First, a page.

The Schwartz Advisors managing partner also emphasized that they were very encouraged by Cummins’ current work with hydrogen, and that they expect to see more 48V architectures due to diesel hybrids, as well as more battery swapping and Asian OEMs in the industry.

2040s: Rise of the self-driving truck

By 2040, Kaufman anticipated that vehicles in operation will reach 6.7 million, with AVs starting to become a real force in the market at 70,000 sold.

Additionally, he said that the role of data in repair, maintenance, and components is likely to rise, along with the trend of OEMs beginning to acquire their customers to offer autonomous transportation as a service.

“The reason is that they can't afford to lose their brands to autonomous trucks,” Kaufman explained. “We think that in this area, AV sales will grow from 4.3% to 11.7%. of sales.”

This decade could also see significant growth in BETs too. Per sector, Schwartz estimates the share of electric powertains will be:

  • Medium-duty: 15.3%
  • Heavy-duty: 13.6%
  • School buses: 24.2%

Schwartz Advisors also expected to see greater ICE sustainability in this period and the full arrival of hydrogen powertrains.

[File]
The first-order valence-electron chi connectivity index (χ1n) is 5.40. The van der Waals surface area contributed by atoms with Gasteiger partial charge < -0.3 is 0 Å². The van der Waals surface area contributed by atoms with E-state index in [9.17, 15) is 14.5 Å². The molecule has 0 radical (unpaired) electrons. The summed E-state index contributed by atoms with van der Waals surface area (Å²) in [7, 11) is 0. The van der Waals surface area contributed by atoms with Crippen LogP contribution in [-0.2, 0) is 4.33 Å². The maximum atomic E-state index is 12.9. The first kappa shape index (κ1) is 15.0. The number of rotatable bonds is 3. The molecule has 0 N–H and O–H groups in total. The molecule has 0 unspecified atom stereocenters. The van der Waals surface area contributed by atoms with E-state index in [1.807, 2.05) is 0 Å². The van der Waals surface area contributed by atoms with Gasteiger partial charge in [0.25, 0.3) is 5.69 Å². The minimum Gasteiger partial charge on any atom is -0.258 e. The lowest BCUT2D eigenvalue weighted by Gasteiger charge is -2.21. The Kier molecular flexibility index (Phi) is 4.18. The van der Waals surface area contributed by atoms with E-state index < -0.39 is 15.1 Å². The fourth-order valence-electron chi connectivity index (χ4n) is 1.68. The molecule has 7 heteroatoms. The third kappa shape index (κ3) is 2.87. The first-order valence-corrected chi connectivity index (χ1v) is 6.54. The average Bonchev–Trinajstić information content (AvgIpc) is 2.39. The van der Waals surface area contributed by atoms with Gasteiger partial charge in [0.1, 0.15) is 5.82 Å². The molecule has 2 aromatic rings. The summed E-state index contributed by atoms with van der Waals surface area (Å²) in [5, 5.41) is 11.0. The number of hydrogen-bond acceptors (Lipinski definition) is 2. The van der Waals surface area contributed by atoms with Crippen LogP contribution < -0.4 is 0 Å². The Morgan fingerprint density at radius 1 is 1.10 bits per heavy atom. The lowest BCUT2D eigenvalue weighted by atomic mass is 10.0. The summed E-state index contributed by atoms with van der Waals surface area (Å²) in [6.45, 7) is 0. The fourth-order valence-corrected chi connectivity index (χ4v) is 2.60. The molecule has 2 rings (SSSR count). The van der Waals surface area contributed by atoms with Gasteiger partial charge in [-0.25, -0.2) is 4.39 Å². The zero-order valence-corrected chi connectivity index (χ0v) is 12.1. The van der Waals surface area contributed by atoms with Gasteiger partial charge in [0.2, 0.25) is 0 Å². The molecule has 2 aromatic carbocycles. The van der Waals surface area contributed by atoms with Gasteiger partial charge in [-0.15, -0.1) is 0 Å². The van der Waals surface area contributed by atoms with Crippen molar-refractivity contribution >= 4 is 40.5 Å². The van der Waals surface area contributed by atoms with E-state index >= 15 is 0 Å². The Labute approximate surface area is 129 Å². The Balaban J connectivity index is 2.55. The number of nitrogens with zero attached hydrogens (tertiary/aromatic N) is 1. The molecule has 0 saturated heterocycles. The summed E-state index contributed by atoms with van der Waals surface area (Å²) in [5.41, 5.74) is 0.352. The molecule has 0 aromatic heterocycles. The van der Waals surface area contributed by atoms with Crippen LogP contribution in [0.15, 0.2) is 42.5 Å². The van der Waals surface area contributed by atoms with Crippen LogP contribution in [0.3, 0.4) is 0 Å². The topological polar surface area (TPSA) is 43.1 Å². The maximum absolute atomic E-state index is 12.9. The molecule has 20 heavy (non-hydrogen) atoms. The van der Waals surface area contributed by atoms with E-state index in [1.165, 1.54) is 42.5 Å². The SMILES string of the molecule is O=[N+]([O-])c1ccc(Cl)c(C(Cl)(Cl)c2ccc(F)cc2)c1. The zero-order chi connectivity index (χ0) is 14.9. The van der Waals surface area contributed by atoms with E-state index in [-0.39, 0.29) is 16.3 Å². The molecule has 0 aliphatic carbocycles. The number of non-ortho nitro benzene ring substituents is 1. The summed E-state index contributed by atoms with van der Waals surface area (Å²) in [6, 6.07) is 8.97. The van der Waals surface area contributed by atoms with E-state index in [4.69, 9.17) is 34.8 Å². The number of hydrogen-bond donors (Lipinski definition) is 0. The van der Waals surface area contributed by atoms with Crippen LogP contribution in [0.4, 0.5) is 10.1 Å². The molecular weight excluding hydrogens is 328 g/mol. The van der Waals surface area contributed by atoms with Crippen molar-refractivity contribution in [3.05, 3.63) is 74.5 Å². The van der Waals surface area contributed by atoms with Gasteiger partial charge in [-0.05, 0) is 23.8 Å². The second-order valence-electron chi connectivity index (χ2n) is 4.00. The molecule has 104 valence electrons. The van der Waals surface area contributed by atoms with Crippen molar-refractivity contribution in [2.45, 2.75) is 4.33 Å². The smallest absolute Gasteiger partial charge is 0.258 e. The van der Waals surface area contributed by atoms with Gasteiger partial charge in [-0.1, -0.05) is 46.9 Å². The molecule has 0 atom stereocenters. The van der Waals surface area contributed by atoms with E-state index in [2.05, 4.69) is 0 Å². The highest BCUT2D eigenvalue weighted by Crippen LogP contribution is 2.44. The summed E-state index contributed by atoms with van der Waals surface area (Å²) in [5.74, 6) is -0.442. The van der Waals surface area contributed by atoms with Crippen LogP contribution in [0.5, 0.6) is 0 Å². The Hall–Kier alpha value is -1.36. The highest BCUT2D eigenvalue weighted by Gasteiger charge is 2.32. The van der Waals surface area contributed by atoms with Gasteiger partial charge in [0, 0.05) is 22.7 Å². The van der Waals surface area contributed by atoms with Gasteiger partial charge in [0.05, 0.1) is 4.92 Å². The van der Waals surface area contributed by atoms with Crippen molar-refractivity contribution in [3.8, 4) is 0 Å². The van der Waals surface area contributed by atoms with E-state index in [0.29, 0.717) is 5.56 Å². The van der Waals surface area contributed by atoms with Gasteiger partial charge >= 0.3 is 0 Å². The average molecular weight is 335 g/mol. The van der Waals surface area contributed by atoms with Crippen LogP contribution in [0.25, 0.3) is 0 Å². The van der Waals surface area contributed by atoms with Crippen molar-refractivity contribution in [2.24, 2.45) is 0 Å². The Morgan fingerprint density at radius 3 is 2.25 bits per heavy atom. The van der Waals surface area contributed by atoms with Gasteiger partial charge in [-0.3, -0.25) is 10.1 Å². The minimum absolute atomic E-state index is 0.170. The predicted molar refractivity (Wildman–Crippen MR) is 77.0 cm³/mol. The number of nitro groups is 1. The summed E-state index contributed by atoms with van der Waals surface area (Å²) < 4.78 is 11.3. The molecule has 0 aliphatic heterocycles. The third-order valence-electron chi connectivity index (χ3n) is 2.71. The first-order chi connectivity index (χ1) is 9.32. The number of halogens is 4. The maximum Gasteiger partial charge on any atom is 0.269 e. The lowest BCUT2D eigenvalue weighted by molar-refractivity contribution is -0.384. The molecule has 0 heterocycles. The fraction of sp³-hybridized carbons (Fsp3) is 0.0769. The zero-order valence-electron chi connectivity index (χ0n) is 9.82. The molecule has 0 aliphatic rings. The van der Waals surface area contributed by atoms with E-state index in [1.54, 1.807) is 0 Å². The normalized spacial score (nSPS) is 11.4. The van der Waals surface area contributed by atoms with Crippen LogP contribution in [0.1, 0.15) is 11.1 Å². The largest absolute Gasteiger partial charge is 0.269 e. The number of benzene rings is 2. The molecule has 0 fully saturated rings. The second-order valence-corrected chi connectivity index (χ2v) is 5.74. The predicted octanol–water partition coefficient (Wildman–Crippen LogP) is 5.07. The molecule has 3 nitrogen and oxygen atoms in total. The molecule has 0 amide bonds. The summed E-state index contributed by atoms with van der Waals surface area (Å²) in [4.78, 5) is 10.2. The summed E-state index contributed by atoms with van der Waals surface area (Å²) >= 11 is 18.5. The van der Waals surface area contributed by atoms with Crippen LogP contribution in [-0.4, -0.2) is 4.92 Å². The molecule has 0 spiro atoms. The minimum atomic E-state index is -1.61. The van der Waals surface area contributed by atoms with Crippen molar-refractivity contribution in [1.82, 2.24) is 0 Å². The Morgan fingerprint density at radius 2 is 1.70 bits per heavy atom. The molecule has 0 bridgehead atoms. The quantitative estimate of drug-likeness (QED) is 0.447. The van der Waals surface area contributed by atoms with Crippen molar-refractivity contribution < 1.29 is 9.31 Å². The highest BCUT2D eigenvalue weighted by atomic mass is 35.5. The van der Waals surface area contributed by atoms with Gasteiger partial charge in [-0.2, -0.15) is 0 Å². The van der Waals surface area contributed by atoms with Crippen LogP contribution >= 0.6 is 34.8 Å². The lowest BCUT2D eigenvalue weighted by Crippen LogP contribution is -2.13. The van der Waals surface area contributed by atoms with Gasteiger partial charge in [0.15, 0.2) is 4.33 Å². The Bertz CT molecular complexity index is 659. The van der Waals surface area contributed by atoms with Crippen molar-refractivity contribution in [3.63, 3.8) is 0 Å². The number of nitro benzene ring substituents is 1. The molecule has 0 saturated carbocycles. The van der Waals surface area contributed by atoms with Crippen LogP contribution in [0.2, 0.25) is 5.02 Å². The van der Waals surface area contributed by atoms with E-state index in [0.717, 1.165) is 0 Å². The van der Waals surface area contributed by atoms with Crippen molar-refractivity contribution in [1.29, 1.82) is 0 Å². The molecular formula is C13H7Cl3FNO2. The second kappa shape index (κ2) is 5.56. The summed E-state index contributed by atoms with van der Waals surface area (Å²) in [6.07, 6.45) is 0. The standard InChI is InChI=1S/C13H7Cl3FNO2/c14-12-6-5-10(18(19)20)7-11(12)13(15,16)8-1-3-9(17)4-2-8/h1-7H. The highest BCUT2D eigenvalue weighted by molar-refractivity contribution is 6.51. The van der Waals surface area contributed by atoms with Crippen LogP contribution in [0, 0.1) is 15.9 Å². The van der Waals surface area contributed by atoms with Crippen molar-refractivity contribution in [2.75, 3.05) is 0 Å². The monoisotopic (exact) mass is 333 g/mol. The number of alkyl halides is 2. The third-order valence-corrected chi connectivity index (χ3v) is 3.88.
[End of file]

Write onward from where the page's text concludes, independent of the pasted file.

“We believe that it takes a long time for hydrogen to become competitive, but by this time, all the infrastructure [is in place] and hydrogen is steamrolling the industry,” Kaufman stated.

2050s: Sustainable trucking reached?

Although 2050 is difficult to forecast with any certainty, Kaufman relayed how Schwartz Advisors expected the amount of VIO to drop almost 1% due to the growth of AVs in the next two decades, even as the number of vehicles with renewable powertrains expand. Among these, Kaufman estimated that BETs would be much more prevalent by 2050, making up 32.9% of medium-duty vehicles, 53.4% of school buses, and 26.8% of heavy-duty vehicles.

He also forecasted that component tracking would reach its peak, and that hydrogen, too, would be a full-fledged force in the industry, and that trucking would be fully sustainable at this point.

However, Kaufman cautioned that while these technological advances are possible and that manufacturers can work with agencies like the EPA and CARB to achieve them, that “government oversight can become government overreach” very quickly. As such, it’s up to the industry to ask for the time it needs to set up the necessary infrastructure.

“It's time for the people in this room to say that climate sustainability requires business sustainability,” Kaufman concluded.

About the Author

Alex Keenan

Alex Keenan is an Associate Editor for Fleet Maintenance magazine. She has written on a variety of topics for the past several years and recently joined the transportation industry, reviewing content covering technician challenges and breaking industry news. She holds a bachelor's degree in English from Colorado State University in Fort Collins, Colorado.